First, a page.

Monday, November 7, 2011

Star-spangled Sunday

This year’s edition of the Richard Tucker Gala can be considered an unqualified success. All the stars, both new and familiar did their best to make the early evening event glorious. After a somewhat disjointed rendition of the erotic “Bacchanale” from “Samson et Dalila” conductor Emmanuel Villaume brought it all together with a display of precision and drama that led the Metropolitan Opera Orchestra to its customary peak of performance. Even allowing for the unfortunate absence of Marcello Giordani and Marina Poplavskaya, there was an abbondanza of talent onstage. Not to mention the huge forces of The New York Choral Society.

Angela Meade, a young soprano who has been winning competitions and dazzling audiences for the past few years lived up to her potential in “Santo di patria” from Verdi’s “Atilla”. Her voice is as ample as her body and she is sure to have a stunning future, with several appearances upcoming at the Met. Later in the program, she assayed the trio from Bellini’s “Norma” (the finale of Act I) with Dolora Zajick and Frank Porretta, a tenor who brought very little to bear on the performance. It was here that Ms. Meade revealed some minor shortcomings in the coloratura that a few more years should dissolve.

Ms. Zajick’s powerful voice was heard later in the program in Tchaikovsky’s aria “Tsar vishnikh sil” from “The Maid of Orleans”. Comparing this with a later duet, “Tu, qui?” from “Cavalleria Rusticana” demonstrated how much she requires another singer onstage to relate to. The first was rather lackluster, but bouncing off Yonghoon Lee’s persuasive tenor inspired her to a far higher level of performance; the acting was searing in its intensity. Mr. Lee, on the other hand was equally persuasive by himself in Massenet’s “O Souverain” from “Le Cid”. Just recently we had enjoyed his performance in “Nabucco”. He is a tenor to watch!

In the tenor department, Jonas Kaufmann made a splendid showing as Turridu in Mascagni’s “Cavalleria Rusticana”, squeezing every ounce of passion from “Mamma, quel vino e generoso”. There is something about his way with dynamics that tears at the listener’s heart. He can trumpet out a great big sound and then gently caress the vowels in a pianissimo that is still very audible. His duet with Bryn Terfel, “Dio, che nell’alma infondere” from Verdi’s “Don Carlo”, was thrilling, their two voices being so well matched.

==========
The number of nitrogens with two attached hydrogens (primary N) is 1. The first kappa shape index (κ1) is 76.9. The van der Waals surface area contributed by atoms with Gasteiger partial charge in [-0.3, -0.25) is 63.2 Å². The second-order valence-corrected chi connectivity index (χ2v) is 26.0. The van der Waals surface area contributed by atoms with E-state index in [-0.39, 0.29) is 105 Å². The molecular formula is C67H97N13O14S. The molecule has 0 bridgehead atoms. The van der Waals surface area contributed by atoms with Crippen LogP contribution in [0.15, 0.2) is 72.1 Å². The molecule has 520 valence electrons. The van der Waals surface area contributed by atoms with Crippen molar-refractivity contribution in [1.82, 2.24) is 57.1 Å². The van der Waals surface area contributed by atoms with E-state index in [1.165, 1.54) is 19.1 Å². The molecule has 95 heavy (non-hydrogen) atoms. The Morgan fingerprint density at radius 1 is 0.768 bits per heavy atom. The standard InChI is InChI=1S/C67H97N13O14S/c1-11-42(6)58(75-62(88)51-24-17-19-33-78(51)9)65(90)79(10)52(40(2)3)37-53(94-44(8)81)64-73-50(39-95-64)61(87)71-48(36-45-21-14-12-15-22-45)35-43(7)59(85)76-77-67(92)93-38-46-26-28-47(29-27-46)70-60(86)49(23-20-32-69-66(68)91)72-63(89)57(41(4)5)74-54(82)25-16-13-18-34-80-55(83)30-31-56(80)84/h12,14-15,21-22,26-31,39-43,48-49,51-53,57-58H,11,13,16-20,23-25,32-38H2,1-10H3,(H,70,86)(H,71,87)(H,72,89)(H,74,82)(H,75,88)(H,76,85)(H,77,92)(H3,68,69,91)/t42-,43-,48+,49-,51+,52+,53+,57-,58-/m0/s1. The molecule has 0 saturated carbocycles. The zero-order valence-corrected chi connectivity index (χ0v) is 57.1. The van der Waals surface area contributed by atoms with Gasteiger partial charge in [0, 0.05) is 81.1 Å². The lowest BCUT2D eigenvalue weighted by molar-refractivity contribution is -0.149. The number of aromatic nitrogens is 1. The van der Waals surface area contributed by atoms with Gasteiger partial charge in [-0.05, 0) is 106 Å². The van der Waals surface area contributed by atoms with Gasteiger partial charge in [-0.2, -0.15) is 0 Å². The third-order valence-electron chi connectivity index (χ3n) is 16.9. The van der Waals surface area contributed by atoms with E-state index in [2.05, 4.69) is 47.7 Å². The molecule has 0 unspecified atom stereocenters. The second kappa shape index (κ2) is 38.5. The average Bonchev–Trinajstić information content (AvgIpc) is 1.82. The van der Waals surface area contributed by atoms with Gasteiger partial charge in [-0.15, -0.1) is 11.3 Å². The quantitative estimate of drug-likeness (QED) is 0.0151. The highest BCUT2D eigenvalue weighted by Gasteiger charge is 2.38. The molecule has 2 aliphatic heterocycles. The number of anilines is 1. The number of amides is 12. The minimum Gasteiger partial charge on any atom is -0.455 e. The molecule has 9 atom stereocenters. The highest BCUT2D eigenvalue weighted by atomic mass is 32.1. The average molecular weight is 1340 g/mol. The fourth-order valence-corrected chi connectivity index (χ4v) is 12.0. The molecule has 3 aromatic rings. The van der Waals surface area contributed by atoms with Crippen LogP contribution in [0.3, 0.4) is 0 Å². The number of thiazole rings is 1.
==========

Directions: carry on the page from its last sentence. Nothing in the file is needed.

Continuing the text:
Mr. Terfel was equally brilliant in his solo aria “Udite, udite, o rustici” from Donizetti’s “L’elisir d’amore” in which he was able to show a delightfully relaxed and humorous side of himself, engaging both the conductor and the audience. One wondered what he might have done with the role of Wotan, had he been unencumbered by “the machine” and clumsy costume and wig.

Two other “forces of nature” were on hand. Mezzo Stephanie Blythe gave a luminous performance of Ambroise Thomas’ melodic “Connais-tu le pays” from “Mignon”. One could listen to her large and lovely voice all night and never feel bored. Soprano Maria Guleghina also let loose with “Vissi d’arte” from Puccini’s “Tosca”. If there had been scenery one could say that she chewed it up. It was very emotional and very convincing, as was her performance in the aforementioned “Nabucco”.
Baritone Zeljko Lucic is always a pleasure to hear and his “Eri tu” from Verdi’s “Ballo in Maschera” was finely wrought and beautifully accompanied by flute and harp solos.

As a special treat added to the program, we got to hear and see the dazzling young mezzo Anita Rachvelishvili as she rejects Jonas Kaufmann’s Don Jose in the final act of Bizet’s “Carmen”. It is difficult to imagine anyone rejecting the glamorous Mr. Kaufmann, but she gets to die in his arms instead of falling to the ground. Oh rapture unforeseen!

The program closed with the final fugue from Verdi’s “Falstaff”, with parts being played by two stunning women, soprano Deanna Breiwick and mezzo Renee Tatum and by tenors Theo Lebow and Ta’u Pupu’a, baritone Edward Parks and bass Keith Miller. The orchestra played brilliantly and the voices blended masterfully, bringing this star-spangled event to a rousing close.

© meche kroop for The Opera Insider

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